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European Stocks Weaken; Higher Yields Weigh

Stock MarketsFeb 26, 2021 03:46AM ET
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© Reuters.

By Peter Nurse 

Investing.com - European stock markets traded lower Friday, continuing the global selloff after a sharp rise in bond yields weighed on sentiment.

At 3:45 AM ET (0845 GMT), the DAX in Germany traded 0.3% lower, the CAC 40 in France fell 0.6% and the U.K.'s FTSE index dropped 0.3%.

Losses in Europe have been led by resource and technology stocks, amid concerns that lofty valuations will be placed under extreme pressure if funding conditions tighten significantly.

Miner BHP Group (NYSE:BHP) stock dropped 1.1% and oil major BP (NYSE:BP) dropped 1.8%, while tech stocks ASML Holding (NASDAQ:ASML), Logitech (NASDAQ:LOGI) and Adyen (AS:ADYEN) all fell more than 1%

In corporate news, IAG (LON:ICAG) stock rose 2.6% after the owner of British Airways pointed to U.K. plans for travel markets to possibly reopen from mid-May as a positive sign, even as it posted a loss of 4.37 billion euros ($5.31 billion) for 2020.

Deutsche Telekom (OTC:DTEGY) stock rose 0.1%, outperforming the wider market, after the German telecommunications giant reported a sharp rise in net profit and soaring revenue in its fourth quarter.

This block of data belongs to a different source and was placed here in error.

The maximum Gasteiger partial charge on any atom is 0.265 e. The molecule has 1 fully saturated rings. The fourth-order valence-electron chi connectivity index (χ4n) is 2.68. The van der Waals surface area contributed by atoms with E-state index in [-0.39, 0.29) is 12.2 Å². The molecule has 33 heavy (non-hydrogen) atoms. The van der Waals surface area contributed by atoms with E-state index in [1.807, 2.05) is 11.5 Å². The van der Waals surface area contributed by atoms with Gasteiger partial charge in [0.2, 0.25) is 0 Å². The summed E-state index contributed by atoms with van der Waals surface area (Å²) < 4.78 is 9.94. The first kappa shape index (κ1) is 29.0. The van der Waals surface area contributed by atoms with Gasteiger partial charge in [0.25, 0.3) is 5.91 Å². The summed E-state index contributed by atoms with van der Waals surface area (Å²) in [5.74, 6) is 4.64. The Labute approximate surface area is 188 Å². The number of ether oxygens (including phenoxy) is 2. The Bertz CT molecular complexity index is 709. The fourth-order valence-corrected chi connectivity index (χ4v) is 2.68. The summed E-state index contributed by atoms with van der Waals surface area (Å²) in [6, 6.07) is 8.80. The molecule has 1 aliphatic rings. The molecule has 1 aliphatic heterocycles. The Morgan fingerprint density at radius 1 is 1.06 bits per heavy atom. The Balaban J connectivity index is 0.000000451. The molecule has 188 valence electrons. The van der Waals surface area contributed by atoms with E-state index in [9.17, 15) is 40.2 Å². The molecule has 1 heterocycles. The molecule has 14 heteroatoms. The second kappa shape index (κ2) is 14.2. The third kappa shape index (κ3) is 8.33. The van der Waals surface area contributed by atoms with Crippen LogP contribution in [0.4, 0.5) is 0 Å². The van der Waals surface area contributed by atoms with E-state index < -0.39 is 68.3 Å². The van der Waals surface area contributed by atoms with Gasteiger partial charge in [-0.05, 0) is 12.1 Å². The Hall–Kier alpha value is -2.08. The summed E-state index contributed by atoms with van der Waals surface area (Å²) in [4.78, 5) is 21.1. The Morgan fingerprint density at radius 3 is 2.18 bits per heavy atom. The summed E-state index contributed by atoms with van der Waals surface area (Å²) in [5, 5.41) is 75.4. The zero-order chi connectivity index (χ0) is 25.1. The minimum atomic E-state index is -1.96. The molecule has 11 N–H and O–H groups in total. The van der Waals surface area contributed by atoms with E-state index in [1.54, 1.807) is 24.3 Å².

BASF (DE:BASFN), one of the world's largest chemicals companies, also reported better-than-expected figures and sounded an optimistic note about the outlook this year for its biggest customer, the auto industry. Its stock still fell 0.9%.

The global weakness started on Wall Street overnight, as the tech-heavy Nasdaq suffered its worst day in nearly four months, dropping 3.5%. This selloff continued in Asia, with Japan’s Nikkei ending almost 4% lower and Hong Kong’s Hang Seng dropping over 3%.

Overnight, the yield on the benchmark 10-year U.S. Treasury note briefly crossed the 1.6% level to trade at its highest level in more than a year. Higher long-term rates raise the opportunity cost of holding assets that are only expected to generate free cash flow in the future.

German January import prices surprised on the upside earlier Friday, but both French consumer prices and fourth-quarter GDP came in below expectations. The European Central Bank has said it expects to look through any short-term increase in CPI, given the underlying problems still facing the Eurozone economy.

Oil prices fell sharply Friday, as rising U.S. Treasury yields supported the greenback, making U.S.-dollar priced oil more expensive.

Despite this drop, both Brent and WTI are up strongly this week, with gains of around 3.8% and 5.9%, respectively, up about 20% this month.

The Organization of the Petroleum Exporting Countries and their allies including Russia, a group known as OPEC+, is due to meet next week. Concerns are growing that this rise in prices will tempt the producers to add supply to the market.

U.S. crude futures traded 1.1% lower at $62.86 a barrel, while the international benchmark Brent contract fell 1.1% to $65.38. 

Elsewhere, gold futures fell 0.6% to $1,764.80/oz, while EUR/USD traded 0.2% lower at 1.2149.

 

European Stocks Weaken; Higher Yields Weigh
 

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